Geoff de Ruiter, a PhD candidate at UNBC, developed the app Democracy Link.
Do you want to use your smartphone to direct a message to Stephen Harper, Tom Mulcair or Justin Trudeau? Or maybe send SMS and text messages to Ontario Premier Kathleen Wynne or Toronto Mayor John Tory? There’s an app for that.
Geoff de Ruiter was reading the comments section on a newspaper website when he got the bright idea of encouraging people — especially young adults — to grab their smartphones and communicate directly with elected officials.
“I developed the application for my use, and everyone else’s,” said de Ruiter, a PhD candidate at the University of Northern British Columbia and researcher for the Pacific Institute for Climate Solutions. “Even a politically inclined guy like me has emotional and motivation barriers in wanting to contact a politician, so I was certain others were the same. I wanted to make the link more fluid and I think that’s what I’ve done.”
With $2,400 of his own money and the help of two computer science students who coded the application, de Ruiter came up with Democracy Link, a free app that makes the process of phoning or emailing one’s representative as easy as posting a comment online, or phoning a friend on speed dial.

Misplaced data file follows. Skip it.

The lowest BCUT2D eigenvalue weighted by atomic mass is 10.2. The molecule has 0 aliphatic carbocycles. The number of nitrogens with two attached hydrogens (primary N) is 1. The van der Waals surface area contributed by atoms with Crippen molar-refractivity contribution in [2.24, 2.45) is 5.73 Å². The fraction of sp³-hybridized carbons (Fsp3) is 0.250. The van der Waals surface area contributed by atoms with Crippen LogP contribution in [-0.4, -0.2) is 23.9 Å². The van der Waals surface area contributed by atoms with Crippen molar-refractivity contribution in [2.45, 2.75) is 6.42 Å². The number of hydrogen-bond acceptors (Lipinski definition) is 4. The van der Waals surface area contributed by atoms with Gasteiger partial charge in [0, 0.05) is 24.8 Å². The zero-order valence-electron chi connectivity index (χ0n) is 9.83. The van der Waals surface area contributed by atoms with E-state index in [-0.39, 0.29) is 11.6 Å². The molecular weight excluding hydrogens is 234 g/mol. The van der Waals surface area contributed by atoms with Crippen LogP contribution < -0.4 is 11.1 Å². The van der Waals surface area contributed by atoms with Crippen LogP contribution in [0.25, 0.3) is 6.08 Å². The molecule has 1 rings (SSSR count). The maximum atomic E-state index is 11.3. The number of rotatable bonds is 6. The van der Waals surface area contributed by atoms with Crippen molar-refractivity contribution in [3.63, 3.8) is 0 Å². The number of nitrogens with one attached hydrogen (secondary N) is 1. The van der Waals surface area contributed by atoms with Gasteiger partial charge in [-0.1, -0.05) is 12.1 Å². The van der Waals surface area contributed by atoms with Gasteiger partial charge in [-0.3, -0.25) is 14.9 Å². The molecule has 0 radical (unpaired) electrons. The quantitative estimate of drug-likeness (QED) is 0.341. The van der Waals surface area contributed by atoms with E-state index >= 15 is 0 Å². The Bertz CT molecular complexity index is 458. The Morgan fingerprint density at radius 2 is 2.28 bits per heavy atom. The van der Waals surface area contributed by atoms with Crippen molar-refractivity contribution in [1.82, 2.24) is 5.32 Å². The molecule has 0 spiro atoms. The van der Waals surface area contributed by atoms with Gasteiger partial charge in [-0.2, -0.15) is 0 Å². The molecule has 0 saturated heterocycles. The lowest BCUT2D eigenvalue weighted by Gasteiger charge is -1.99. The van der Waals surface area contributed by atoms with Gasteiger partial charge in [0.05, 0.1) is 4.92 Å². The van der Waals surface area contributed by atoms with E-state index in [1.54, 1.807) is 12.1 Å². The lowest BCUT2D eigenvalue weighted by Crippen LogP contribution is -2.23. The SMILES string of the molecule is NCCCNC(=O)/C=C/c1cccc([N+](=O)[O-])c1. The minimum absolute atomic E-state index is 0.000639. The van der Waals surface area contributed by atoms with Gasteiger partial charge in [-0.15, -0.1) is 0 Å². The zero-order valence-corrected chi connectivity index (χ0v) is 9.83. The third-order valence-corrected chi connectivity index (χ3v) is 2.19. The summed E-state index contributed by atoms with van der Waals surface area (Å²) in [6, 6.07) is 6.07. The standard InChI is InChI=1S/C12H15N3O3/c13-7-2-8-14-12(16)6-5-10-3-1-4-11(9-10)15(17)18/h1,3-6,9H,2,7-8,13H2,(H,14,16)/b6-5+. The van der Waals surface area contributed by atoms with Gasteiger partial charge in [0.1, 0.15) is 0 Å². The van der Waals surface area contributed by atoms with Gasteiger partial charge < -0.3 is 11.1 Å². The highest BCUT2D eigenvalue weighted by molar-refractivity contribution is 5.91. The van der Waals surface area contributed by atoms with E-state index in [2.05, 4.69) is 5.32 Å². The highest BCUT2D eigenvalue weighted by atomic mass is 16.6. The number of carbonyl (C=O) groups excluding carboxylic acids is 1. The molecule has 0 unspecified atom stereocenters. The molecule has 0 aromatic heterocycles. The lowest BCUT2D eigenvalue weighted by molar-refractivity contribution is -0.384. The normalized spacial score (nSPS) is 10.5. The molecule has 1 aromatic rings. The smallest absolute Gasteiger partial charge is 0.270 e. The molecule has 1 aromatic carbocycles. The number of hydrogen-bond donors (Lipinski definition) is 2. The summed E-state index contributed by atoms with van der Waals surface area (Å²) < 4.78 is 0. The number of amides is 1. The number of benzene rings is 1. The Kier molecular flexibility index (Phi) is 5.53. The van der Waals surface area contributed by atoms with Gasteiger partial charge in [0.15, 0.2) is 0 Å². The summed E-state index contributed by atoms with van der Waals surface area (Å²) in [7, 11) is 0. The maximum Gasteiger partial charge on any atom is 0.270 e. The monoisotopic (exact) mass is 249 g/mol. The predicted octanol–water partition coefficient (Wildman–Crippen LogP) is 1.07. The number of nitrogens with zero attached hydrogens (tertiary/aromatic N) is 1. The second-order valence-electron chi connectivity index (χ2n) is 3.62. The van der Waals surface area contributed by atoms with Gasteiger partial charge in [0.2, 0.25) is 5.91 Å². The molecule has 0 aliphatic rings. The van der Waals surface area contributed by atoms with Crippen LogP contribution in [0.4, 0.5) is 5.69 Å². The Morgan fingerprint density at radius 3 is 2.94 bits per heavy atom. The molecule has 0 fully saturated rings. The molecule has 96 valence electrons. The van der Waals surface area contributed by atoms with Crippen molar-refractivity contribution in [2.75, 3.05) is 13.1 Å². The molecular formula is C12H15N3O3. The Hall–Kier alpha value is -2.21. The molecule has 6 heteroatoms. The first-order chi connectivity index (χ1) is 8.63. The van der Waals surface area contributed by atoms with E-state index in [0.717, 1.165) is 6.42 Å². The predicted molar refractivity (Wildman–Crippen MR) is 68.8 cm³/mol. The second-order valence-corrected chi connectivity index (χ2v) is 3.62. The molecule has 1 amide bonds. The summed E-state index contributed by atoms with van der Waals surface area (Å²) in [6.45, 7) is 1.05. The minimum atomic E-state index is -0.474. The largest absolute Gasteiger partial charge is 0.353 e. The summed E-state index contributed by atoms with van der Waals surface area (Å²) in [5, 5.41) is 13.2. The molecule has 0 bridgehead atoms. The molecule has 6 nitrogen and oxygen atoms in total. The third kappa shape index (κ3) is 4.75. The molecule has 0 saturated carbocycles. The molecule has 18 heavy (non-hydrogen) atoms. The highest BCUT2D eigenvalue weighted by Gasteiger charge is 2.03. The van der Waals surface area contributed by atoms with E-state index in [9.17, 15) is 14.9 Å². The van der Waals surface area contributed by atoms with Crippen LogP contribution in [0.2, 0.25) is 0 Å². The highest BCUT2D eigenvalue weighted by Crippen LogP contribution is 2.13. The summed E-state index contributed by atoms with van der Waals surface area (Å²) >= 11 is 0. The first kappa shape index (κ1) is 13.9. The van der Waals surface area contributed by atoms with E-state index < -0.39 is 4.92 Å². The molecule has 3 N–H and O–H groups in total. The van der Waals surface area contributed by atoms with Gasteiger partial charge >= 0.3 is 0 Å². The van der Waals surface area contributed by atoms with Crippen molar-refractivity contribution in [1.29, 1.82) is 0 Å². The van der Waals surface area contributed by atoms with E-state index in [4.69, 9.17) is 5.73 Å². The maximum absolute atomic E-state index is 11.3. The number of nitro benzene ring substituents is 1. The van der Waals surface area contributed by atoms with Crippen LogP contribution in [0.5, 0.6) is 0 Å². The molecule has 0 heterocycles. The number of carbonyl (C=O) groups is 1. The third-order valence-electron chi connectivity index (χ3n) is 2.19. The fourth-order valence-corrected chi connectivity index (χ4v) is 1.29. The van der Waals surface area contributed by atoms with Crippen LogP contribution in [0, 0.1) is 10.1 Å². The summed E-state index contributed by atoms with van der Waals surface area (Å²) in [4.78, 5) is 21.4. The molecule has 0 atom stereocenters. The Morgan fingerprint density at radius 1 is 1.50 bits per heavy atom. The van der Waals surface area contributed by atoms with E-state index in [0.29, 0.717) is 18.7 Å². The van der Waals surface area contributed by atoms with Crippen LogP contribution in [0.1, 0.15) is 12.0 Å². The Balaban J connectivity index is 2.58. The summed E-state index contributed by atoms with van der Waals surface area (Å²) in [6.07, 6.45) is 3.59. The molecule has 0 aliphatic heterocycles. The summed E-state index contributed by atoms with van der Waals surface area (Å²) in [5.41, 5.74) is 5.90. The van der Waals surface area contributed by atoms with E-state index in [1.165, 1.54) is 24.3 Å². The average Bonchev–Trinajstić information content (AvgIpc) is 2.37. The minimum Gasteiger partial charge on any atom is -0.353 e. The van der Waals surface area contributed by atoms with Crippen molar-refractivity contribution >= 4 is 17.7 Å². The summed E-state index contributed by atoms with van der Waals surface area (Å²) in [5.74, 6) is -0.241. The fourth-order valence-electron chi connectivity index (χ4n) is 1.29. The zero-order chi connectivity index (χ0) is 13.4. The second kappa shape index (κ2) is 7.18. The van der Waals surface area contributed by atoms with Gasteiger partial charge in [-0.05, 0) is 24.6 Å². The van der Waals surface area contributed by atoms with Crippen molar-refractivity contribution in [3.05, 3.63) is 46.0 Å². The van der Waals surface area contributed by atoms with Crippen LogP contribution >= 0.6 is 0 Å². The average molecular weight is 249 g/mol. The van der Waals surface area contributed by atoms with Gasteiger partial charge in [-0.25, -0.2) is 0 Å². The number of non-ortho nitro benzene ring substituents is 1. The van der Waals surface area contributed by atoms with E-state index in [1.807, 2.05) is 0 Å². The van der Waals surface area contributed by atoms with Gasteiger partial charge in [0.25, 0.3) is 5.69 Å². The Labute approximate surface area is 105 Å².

Download the app, and fill out a short profile with your name, address and email. Then add federal, provincial, and municipal representatives using drop-down menus, and you’re ready to connect by phone or email.
The next time you open the app, your riding’s MP and MLA, and local city councilors or mayor will show on the home page. Users can also add contact info for other politicians at all levels of government. After that, with just a click or two, users can call or send a text or e-mail to elected representatives of their choice.
“I’ve used the app for quick communication about topics such as Bill C-51 and electoral reform and in voicing my concerns about the economy and the environment,” said de Ruiter. “I send short messages, only a few lines long, but since the politicians I’ve contacted know me and where I live, these comments get recorded in their files. That’s a big difference from Twitter or Facebook.”
So far, more than 1,000 people have downloaded the app, which is available for Android and Apple phones. The app is free, but de Ruiter is encouraging users to donate what they can in order to recover some of the cost of creating it and to pay for any further work on the app.
“I don’t think I’ll recoup everything I’ve invested, but I think my cause is more important than what it costs me personally,” de Ruiter said. He just hopes hundreds more Canadians download the app and start a serious discussion with their representatives at all levels of government, all across the country.
to download the English or French version of the app.